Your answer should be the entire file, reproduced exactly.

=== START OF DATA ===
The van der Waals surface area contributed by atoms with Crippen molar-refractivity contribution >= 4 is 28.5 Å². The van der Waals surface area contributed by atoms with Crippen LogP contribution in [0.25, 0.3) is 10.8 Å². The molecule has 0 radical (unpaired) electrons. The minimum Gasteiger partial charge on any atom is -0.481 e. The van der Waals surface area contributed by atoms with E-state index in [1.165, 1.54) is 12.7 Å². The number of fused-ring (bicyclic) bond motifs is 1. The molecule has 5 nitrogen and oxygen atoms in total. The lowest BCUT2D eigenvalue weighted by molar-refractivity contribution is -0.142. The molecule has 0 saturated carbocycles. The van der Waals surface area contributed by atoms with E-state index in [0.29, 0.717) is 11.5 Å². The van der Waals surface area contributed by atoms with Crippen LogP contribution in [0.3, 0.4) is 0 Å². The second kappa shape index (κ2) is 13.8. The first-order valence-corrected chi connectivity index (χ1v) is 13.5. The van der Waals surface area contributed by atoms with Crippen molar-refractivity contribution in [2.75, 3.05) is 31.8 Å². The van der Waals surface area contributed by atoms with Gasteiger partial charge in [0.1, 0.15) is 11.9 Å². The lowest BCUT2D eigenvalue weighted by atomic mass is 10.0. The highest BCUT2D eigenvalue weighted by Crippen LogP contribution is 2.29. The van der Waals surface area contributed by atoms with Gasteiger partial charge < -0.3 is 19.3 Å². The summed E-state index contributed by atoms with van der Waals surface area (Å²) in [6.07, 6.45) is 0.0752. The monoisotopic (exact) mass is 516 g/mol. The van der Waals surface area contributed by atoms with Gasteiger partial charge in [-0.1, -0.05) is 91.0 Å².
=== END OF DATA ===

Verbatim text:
The van der Waals surface area contributed by atoms with Crippen molar-refractivity contribution >= 4 is 28.5 Å². The van der Waals surface area contributed by atoms with Crippen LogP contribution in [0.25, 0.3) is 10.8 Å². The molecule has 0 radical (unpaired) electrons. The minimum Gasteiger partial charge on any atom is -0.481 e. The van der Waals surface area contributed by atoms with E-state index in [1.165, 1.54) is 12.7 Å². The number of fused-ring (bicyclic) bond motifs is 1. The molecule has 5 nitrogen and oxygen atoms in total. The lowest BCUT2D eigenvalue weighted by molar-refractivity contribution is -0.142. The molecule has 0 saturated carbocycles. The van der Waals surface area contributed by atoms with E-state index in [0.29, 0.717) is 11.5 Å². The van der Waals surface area contributed by atoms with Crippen LogP contribution in [0.3, 0.4) is 0 Å². The second kappa shape index (κ2) is 13.8. The first-order valence-corrected chi connectivity index (χ1v) is 13.5. The van der Waals surface area contributed by atoms with Crippen molar-refractivity contribution in [2.75, 3.05) is 31.8 Å². The van der Waals surface area contributed by atoms with Gasteiger partial charge in [0.1, 0.15) is 11.9 Å². The lowest BCUT2D eigenvalue weighted by atomic mass is 10.0. The highest BCUT2D eigenvalue weighted by Crippen LogP contribution is 2.29. The van der Waals surface area contributed by atoms with Gasteiger partial charge < -0.3 is 19.3 Å². The summed E-state index contributed by atoms with van der Waals surface area (Å²) in [6.07, 6.45) is 0.0752. The monoisotopic (exact) mass is 516 g/mol. The van der Waals surface area contributed by atoms with Gasteiger partial charge in [-0.1, -0.05) is 91.0 Å².